3 poems by H.E. Casson

@Mourning Tell us why you are sad/not sad Mad/not mad Conflicted/devastated/glad That ________ is dead (*click here for thread*)   So we can tell you why you’re wrong   It’s wrong to say You celebrate (Would you, in public, masturbate?) The dropping of a megaphone That magnified   (*buffering*)   Your suffering   To die is saintly Faintly praise Or raise them up Or raise a cup But never celebrate/debate Or mirror hate   It’s wrong to say You found your way By looking through the glass Of a villain Once they pass   It’s wrong to dance on graves … Continue reading 3 poems by H.E. Casson

“Black White and Blue” by Ana Gardner

        1. The first time a wooden hanger hit my thigh, I crawled into a storybook of Arabian nights, And burrowed through the pages, deep into silence and inky walls   Every story a new home       Save for two.   The tale of an ungrateful boy who out of greed killed his wife and mother Left me cold and angry The man who cut off his sister’s hand made me crumple the pages.   I grieved for those women, wise and good and wronged But wondered how they were so resigned to their tragedy Sad about their … Continue reading “Black White and Blue” by Ana Gardner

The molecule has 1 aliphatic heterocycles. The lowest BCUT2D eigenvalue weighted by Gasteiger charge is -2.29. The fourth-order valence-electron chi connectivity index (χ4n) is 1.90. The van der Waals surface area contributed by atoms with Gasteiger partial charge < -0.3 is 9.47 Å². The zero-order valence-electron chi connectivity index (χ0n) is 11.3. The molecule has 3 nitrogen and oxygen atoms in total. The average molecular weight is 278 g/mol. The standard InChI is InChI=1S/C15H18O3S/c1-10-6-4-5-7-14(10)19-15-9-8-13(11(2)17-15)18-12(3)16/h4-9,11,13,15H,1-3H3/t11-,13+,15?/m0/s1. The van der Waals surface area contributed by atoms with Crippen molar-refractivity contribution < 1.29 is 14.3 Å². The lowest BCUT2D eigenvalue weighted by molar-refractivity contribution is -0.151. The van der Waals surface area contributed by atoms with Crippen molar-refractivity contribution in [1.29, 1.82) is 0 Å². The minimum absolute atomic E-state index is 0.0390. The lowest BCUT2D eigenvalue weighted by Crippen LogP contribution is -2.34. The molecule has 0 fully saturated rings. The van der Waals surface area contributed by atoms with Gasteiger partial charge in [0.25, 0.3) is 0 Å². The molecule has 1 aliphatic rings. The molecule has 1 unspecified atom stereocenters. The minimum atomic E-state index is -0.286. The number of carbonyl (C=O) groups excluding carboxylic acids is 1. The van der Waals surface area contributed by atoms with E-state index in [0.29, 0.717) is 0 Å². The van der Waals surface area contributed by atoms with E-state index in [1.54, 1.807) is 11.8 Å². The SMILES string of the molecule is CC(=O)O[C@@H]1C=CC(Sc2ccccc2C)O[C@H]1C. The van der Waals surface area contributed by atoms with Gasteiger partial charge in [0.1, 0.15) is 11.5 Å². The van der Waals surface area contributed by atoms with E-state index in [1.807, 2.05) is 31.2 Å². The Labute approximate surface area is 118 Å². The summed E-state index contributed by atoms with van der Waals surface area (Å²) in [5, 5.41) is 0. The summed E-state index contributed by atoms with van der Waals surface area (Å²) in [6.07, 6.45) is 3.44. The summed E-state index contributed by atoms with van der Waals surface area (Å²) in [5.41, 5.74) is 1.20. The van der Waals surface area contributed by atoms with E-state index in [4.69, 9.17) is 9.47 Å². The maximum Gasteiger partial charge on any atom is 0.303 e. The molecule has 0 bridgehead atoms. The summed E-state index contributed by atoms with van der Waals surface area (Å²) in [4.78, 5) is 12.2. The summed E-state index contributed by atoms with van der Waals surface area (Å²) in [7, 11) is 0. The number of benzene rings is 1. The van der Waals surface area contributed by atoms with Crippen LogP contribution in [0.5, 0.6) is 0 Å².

“She” and “Dear Future” by Marc Shapiro

  SHE   She used to like to do it in the morning When sunlight knifed through curtains Highlighting her movements Cat like Like cool easy jazz Then one day something left her Died A single tear tarnishing cheek It rolled down Moving her into the dark Where she continues to do it In silhouette In emptiness Alone       DEAR FUTURE   I am Juan I am barrio I am Washington I am ghetto I don’t ball I don’t bang I am the neighborhood freak And I have the beatdowns to prove it I see a future  In … Continue reading “She” and “Dear Future” by Marc Shapiro

“i found a dead poem and watched it rot” by Neha Maqsood

    in the purple hued sunsets of london, I found a poem dead, its words crystallised to form bones. we observed, picking the letters through our teeth. the most carnivorous of us searched for the femur. they told us not to look too long at the corpse, ‘shove it in the morgue, keep it cold’ they said. don’t look at the rotting carcass of obscure words, they said. not because its traumatizing, but because of how mundane and ordinary it is. unremarkably similar to life.               Neha Maqsood is a journalist who has … Continue reading “i found a dead poem and watched it rot” by Neha Maqsood

“Esoteric Epigrams” by Lorraine Schein

The occult wants you to know that it doesn’t want you to know.    “Reality” is bad for your health. I respect science but prefer the occult.   The unknown does not know it is unknown.   God is one name we give to our ignorance. The other is magic.   The moon is a reminder of the almost forgotten.   Poets and witches are machines built for similar energies, but at different intensities.   Poets are receivers, witches are transmitters.   Magic is control of the cathode ray of reality, and some can tune in to any station.    … Continue reading “Esoteric Epigrams” by Lorraine Schein